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Remembrance Act of Worship at Charlotteville

Published on: 14 Nov, 2021
Updated on: 15 Nov, 2021

Report and photos by Julie Howarth

In contrast to 2020’s lockdown-limited Remembrance Act of Worship and laying of poppy wreaths, about 40 local residents and others from further afield were able to gather at the Charlotteville war memorial in Addison Road for the annual Saturday service on November 13.

The Remembrance Act of Worship at Charlotteville.

The service was conducted by the Revd Rod Pierce of Holy Trinity Church and included the Last Post, two-minute silence and Reveille and the singing of a hymn and the national anthem  – without restriction!

Josh Goodwin lays a wreath.

Wreaths were laid by Surrey County Cllr Fiona Davidson, Guildford Borough Cllr Maddy Redpath, ex-serviceman Josh Goodwin and Ian Nicholls. The children of Charlotteville were represented by Dempsey and Hollybell, who laid a poppy wreath.

Val Crompton, and her husband Nigel, commemorated Val’s Newman relatives while David Bennett laid a wreath in memory of his uncle Ronald Durbridge who he never got to know. Ron served with the RAF as a pilot in 612 Squadron and died, aged 20, when his plane crashed in March 1941.

Val and Nigel Crompton lay their wreath.

Herbert Washington of Cline Road, a civilian who worked in the Alexandra Laundry also died 80 years ago when German bombs fell on Cline and Addison Roads during the early hours of May 12, 1941. Extensive damage to houses was caused and others were seriously injured. Both Ronald and Herbert are commemorated on the Charlotteville War Memorial.

Alf Watling, an ex-serviceman, recited the Ode of Remembrance and The Kohima Epitaph. Alf will be moving away in the coming months so this will be his last time laying a wreath on behalf of the Addison Court residents.

Alf Watling.

When Alf moved into Addison Court 30 years ago, he observed that each November a poppy wreath would appear by the memorial and then it stopped. This inspired him to re-instate the service that had lapsed. Alf was given a round of applause for his valued contribution to ensuring that the local remembrance tradition continues.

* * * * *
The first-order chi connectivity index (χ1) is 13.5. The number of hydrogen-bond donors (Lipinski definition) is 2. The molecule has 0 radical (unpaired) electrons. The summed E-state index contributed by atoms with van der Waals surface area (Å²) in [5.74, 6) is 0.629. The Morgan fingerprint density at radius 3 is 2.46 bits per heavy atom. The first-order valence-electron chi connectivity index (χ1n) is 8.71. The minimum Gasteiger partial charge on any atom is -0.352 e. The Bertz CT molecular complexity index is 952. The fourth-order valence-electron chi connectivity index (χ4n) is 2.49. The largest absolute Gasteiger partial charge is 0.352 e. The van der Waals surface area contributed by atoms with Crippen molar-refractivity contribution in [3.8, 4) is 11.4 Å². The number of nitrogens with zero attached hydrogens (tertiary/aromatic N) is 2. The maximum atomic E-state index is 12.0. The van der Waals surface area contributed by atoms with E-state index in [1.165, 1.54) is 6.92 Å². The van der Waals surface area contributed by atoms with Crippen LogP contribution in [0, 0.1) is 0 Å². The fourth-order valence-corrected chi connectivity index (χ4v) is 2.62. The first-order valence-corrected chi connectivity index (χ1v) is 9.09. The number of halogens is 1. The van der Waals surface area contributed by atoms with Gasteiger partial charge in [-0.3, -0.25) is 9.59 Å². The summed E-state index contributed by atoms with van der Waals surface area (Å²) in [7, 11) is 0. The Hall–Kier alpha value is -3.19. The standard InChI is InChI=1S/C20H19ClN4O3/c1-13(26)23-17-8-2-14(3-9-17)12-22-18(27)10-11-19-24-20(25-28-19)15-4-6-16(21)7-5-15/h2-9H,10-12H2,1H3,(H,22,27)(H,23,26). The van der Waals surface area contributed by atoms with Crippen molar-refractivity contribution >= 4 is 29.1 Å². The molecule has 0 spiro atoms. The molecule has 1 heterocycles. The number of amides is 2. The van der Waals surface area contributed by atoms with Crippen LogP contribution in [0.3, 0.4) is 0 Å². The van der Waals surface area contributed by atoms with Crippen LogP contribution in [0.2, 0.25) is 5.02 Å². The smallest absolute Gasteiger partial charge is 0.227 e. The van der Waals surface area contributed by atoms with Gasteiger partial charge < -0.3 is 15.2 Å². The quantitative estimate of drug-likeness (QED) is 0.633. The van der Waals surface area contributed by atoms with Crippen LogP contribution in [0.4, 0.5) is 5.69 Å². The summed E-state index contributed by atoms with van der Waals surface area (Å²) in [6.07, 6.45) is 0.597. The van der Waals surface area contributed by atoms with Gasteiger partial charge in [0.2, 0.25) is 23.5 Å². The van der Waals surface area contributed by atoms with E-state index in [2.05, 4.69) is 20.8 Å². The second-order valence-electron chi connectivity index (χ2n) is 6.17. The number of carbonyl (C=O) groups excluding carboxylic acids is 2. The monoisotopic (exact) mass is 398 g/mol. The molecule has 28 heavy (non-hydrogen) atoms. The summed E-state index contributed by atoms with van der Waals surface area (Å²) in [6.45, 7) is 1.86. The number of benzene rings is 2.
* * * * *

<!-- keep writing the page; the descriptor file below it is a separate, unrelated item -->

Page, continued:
A moving reflection was given by Addison Road resident, Jonathan Mitchell who is the co-ordinator of the Pewley Downs Conservation volunteers.

Jonathan focused on the gifting of Pewley Down by Charles Hoskins Master and the directors of the Friary Brewery in 1920. Click here for previous story.

A stone pedestal was erected 100 years ago this month. This piece of land had already been proposed as a memorial to the fallen but cost was prohibitively high until the brewery stepped in. Without the sacrifice made by the local servicemen and their families it is highly probable the land would have been developed for housing.

Jonathan went on to say that the recent purchase of Pewley Meadows is also a gift to future generations. Click here for previous story.

The sights and sounds of Pewley and its flora and fauna would have been familiar to the men on the memorial. The battlefields of France share a common geology with the downs and song of the skylarks, so common on the downs, were mentioned by the men who fought in France.

The reflection ended with a recording of the song of the skylark.

At the end of the service, Julie Howarth and Ian Nicholls drew attention to a small outdoor poster display with a reminder that the stories of those who served and some history of the community of St Luke’s can be found of the Charlotteville War Memorial website.

The Charlotteville War Memorial.

The weather being dry and mild, many stayed on for about an hour to enjoy a catch-up in the fresh air.

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